A woman looks up at a destroyed Bucket Fountain sculpture150 years into the future Sarah and Danny meet, fall in love, and get married in a Wellington devastated by earthquakes, climate change, and the effects of a distant nuclear explosion. Then their careers separate them by distance – Danny in Wellington working to save the Earth, Sarah on Mars working to create a new world. They can meet in the Atom Room, a virtual reality space where they can talk, touch and love. Will it be enough for them?

There’s a short preshow VR experience from Polytronik Studios which sets the scene for Wellington. The land is underwater and different to what we know now. People have to wear protective suits. (Keep an eye out for the flying car.) When the opening video sequence rolls in the theatre we are already primed for the idea that everything has gone horribly wrong. Outside has (mostly) become too dangerous for humans and in a similar way we (mostly) see Sarah (Harriet Prebble) and Danny (Taylor Hall) isolated from other people. Occasionally Sarah’s manager Margaret (Claire Waldron) swoops in, bosses Sarah around then swoops out again. The concerns of the characters are similar to concerns now – gender roles, relating to each other via a digital medium, work, the desire to be part of something bigger than yourself, family – with a small amount of technobabble to indicate it’s set in the future.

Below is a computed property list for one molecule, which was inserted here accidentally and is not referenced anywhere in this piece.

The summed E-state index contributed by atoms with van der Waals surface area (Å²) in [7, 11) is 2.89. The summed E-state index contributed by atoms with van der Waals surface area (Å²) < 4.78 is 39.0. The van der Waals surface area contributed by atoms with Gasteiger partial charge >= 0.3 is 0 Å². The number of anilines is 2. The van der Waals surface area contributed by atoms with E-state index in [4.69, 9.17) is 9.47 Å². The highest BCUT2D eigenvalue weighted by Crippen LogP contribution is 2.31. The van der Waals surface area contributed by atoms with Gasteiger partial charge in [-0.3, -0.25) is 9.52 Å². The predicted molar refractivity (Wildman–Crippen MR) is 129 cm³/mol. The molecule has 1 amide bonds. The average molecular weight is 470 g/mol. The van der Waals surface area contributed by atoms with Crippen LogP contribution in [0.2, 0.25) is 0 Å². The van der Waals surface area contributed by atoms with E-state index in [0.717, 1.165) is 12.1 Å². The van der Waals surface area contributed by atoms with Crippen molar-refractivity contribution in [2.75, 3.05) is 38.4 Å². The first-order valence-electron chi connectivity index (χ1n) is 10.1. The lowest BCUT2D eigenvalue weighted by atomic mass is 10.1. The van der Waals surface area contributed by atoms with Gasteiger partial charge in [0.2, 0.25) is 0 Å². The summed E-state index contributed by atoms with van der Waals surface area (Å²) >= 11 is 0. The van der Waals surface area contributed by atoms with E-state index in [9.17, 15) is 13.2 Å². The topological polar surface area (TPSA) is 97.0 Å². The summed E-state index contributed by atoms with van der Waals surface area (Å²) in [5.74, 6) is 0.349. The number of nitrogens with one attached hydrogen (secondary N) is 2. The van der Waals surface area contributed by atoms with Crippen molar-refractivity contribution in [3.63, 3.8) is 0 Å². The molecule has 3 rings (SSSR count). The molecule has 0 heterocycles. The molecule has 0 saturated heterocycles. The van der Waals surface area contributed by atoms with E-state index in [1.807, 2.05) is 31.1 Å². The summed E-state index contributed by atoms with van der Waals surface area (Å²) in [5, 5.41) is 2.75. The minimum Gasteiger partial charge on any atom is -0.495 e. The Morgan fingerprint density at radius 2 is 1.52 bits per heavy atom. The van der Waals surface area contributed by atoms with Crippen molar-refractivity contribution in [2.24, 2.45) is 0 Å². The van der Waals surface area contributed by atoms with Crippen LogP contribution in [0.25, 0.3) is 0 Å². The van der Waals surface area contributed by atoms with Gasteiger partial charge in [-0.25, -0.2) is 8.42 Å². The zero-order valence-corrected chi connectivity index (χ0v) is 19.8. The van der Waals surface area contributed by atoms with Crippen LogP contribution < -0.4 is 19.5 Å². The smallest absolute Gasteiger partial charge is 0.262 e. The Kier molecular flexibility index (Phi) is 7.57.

Director Lyndee-Jane Rutherford deploys the actors neatly through the snapshots we get to see of their lives together. Prebble strikes just the right balance between being in love and excited about a relationship as her potentially species saving work. She has wonderful moments where her face is particularly animated and we can feel her character’s passion. Hall starts sweet as a slightly bumbling earth optimist which is expressed in his body language. This changes as the stakes change for his character. Waldron is marvelous as a self-contained tyrant with voice and gestures reinforcing her distance from the others. A slightly breathy voice later in the show reveals how affected she is.

Set and costume designer Ian Harman has taken inspiration from a number of fashion eras resulting in a design that feels futuristic yet familiar. Costumes are light brown, sand coloured or cream which contrast the virtual reality neon wireframe style of the set. AV designers Raylene Beals and Johanna Sanders (with videography by Benny Jennings and Adam Browne) provide visual augmentation. The lighting design by Jennifer Lal works sympathetically with the projections resulting in a space that is always visually interesting. Original music by Ruth Carr, Paul Dodge and Ryan Beehre provides a soundtrack that is ethereal and affecting. I love the design and how it’s used.

I really enjoyed this show* and I hope you go and enjoy it too.


* One thing missing from this play for me is the lack of Māori. Come on! Jango Fett is a space Māori and there will be Māori in Wellington in 150 years!